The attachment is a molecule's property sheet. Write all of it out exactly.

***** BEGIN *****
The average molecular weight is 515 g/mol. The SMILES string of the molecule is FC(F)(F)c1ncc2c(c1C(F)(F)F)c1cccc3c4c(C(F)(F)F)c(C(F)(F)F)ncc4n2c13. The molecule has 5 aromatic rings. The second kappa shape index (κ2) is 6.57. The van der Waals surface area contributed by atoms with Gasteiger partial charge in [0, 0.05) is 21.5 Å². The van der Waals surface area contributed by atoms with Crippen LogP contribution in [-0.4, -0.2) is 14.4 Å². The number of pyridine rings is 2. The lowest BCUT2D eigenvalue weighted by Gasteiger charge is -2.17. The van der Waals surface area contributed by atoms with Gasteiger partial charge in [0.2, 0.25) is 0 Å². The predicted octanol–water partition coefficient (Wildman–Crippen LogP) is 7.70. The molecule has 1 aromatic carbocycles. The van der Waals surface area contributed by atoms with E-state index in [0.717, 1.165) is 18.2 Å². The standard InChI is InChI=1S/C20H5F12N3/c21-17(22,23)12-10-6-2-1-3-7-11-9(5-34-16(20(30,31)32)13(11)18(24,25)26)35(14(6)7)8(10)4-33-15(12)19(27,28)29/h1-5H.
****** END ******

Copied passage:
The average molecular weight is 515 g/mol. The SMILES string of the molecule is FC(F)(F)c1ncc2c(c1C(F)(F)F)c1cccc3c4c(C(F)(F)F)c(C(F)(F)F)ncc4n2c13. The molecule has 5 aromatic rings. The second kappa shape index (κ2) is 6.57. The van der Waals surface area contributed by atoms with Gasteiger partial charge in [0, 0.05) is 21.5 Å². The van der Waals surface area contributed by atoms with Crippen LogP contribution in [-0.4, -0.2) is 14.4 Å². The number of pyridine rings is 2. The lowest BCUT2D eigenvalue weighted by Gasteiger charge is -2.17. The van der Waals surface area contributed by atoms with Gasteiger partial charge in [0.2, 0.25) is 0 Å². The predicted octanol–water partition coefficient (Wildman–Crippen LogP) is 7.70. The molecule has 1 aromatic carbocycles. The van der Waals surface area contributed by atoms with E-state index in [0.717, 1.165) is 18.2 Å². The standard InChI is InChI=1S/C20H5F12N3/c21-17(22,23)12-10-6-2-1-3-7-11-9(5-34-16(20(30,31)32)13(11)18(24,25)26)35(14(6)7)8(10)4-33-15(12)19(27,28)29/h1-5H.